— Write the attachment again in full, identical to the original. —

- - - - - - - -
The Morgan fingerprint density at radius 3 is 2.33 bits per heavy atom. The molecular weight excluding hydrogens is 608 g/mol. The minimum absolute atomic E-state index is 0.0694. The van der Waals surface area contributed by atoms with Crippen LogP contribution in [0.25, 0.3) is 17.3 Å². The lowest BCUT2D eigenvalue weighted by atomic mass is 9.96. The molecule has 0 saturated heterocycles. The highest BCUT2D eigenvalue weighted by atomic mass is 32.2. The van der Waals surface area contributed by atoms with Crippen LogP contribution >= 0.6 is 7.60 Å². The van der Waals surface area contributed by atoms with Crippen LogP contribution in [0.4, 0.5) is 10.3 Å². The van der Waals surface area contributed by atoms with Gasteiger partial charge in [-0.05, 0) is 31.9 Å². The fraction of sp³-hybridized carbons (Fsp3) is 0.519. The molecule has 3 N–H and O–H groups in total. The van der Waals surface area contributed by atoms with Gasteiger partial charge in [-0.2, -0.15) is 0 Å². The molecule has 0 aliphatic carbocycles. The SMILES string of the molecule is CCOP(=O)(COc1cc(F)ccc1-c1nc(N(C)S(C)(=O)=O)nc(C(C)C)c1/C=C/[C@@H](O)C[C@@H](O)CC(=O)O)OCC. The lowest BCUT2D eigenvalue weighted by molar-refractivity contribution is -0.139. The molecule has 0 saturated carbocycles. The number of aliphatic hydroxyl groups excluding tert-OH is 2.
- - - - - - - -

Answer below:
The Morgan fingerprint density at radius 3 is 2.33 bits per heavy atom. The molecular weight excluding hydrogens is 608 g/mol. The minimum absolute atomic E-state index is 0.0694. The van der Waals surface area contributed by atoms with Crippen LogP contribution in [0.25, 0.3) is 17.3 Å². The lowest BCUT2D eigenvalue weighted by atomic mass is 9.96. The molecule has 0 saturated heterocycles. The highest BCUT2D eigenvalue weighted by atomic mass is 32.2. The van der Waals surface area contributed by atoms with Crippen LogP contribution >= 0.6 is 7.60 Å². The van der Waals surface area contributed by atoms with Crippen LogP contribution in [0.4, 0.5) is 10.3 Å². The van der Waals surface area contributed by atoms with Gasteiger partial charge in [-0.05, 0) is 31.9 Å². The fraction of sp³-hybridized carbons (Fsp3) is 0.519. The molecule has 3 N–H and O–H groups in total. The van der Waals surface area contributed by atoms with Gasteiger partial charge in [-0.2, -0.15) is 0 Å². The molecule has 0 aliphatic carbocycles. The SMILES string of the molecule is CCOP(=O)(COc1cc(F)ccc1-c1nc(N(C)S(C)(=O)=O)nc(C(C)C)c1/C=C/[C@@H](O)C[C@@H](O)CC(=O)O)OCC. The lowest BCUT2D eigenvalue weighted by molar-refractivity contribution is -0.139. The molecule has 0 saturated carbocycles. The number of aliphatic hydroxyl groups excluding tert-OH is 2.